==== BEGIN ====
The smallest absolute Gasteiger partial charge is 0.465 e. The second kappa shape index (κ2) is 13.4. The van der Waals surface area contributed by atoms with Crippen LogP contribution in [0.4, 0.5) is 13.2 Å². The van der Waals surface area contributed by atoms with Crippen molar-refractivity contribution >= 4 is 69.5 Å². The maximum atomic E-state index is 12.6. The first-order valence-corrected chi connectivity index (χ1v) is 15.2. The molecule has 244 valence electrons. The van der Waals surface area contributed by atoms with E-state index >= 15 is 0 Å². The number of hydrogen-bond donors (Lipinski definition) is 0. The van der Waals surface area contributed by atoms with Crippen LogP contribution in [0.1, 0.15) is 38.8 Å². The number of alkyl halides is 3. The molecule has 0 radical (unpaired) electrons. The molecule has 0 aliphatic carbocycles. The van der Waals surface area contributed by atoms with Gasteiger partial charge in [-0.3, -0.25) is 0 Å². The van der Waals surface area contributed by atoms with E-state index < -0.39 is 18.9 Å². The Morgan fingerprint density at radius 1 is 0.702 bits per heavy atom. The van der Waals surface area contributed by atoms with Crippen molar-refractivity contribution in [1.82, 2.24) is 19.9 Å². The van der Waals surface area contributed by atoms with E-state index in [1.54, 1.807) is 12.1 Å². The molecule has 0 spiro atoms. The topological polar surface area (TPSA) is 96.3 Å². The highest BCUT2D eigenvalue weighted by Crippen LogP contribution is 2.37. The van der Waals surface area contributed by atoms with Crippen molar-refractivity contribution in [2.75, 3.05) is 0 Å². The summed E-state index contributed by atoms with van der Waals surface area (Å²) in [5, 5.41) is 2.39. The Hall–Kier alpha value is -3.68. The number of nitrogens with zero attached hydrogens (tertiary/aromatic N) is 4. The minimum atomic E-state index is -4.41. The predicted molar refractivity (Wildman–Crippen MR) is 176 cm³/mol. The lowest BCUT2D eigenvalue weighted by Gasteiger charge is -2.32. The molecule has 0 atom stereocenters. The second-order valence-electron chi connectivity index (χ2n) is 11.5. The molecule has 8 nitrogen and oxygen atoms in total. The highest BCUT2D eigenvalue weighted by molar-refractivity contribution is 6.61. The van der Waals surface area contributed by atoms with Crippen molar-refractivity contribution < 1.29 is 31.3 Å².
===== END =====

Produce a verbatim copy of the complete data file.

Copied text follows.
The smallest absolute Gasteiger partial charge is 0.465 e. The second kappa shape index (κ2) is 13.4. The van der Waals surface area contributed by atoms with Crippen LogP contribution in [0.4, 0.5) is 13.2 Å². The van der Waals surface area contributed by atoms with Crippen molar-refractivity contribution >= 4 is 69.5 Å². The maximum atomic E-state index is 12.6. The first-order valence-corrected chi connectivity index (χ1v) is 15.2. The molecule has 244 valence electrons. The van der Waals surface area contributed by atoms with E-state index >= 15 is 0 Å². The number of hydrogen-bond donors (Lipinski definition) is 0. The van der Waals surface area contributed by atoms with Crippen LogP contribution in [0.1, 0.15) is 38.8 Å². The number of alkyl halides is 3. The molecule has 0 radical (unpaired) electrons. The molecule has 0 aliphatic carbocycles. The van der Waals surface area contributed by atoms with Gasteiger partial charge in [-0.3, -0.25) is 0 Å². The van der Waals surface area contributed by atoms with E-state index < -0.39 is 18.9 Å². The Morgan fingerprint density at radius 1 is 0.702 bits per heavy atom. The van der Waals surface area contributed by atoms with Crippen molar-refractivity contribution in [1.82, 2.24) is 19.9 Å². The van der Waals surface area contributed by atoms with E-state index in [1.54, 1.807) is 12.1 Å². The molecule has 0 spiro atoms. The topological polar surface area (TPSA) is 96.3 Å². The highest BCUT2D eigenvalue weighted by Crippen LogP contribution is 2.37. The van der Waals surface area contributed by atoms with Crippen molar-refractivity contribution in [2.75, 3.05) is 0 Å². The summed E-state index contributed by atoms with van der Waals surface area (Å²) in [5, 5.41) is 2.39. The Hall–Kier alpha value is -3.68. The number of nitrogens with zero attached hydrogens (tertiary/aromatic N) is 4. The minimum atomic E-state index is -4.41. The predicted molar refractivity (Wildman–Crippen MR) is 176 cm³/mol. The lowest BCUT2D eigenvalue weighted by Gasteiger charge is -2.32. The molecule has 0 atom stereocenters. The second-order valence-electron chi connectivity index (χ2n) is 11.5. The molecule has 8 nitrogen and oxygen atoms in total. The highest BCUT2D eigenvalue weighted by molar-refractivity contribution is 6.61. The van der Waals surface area contributed by atoms with Crippen molar-refractivity contribution < 1.29 is 31.3 Å².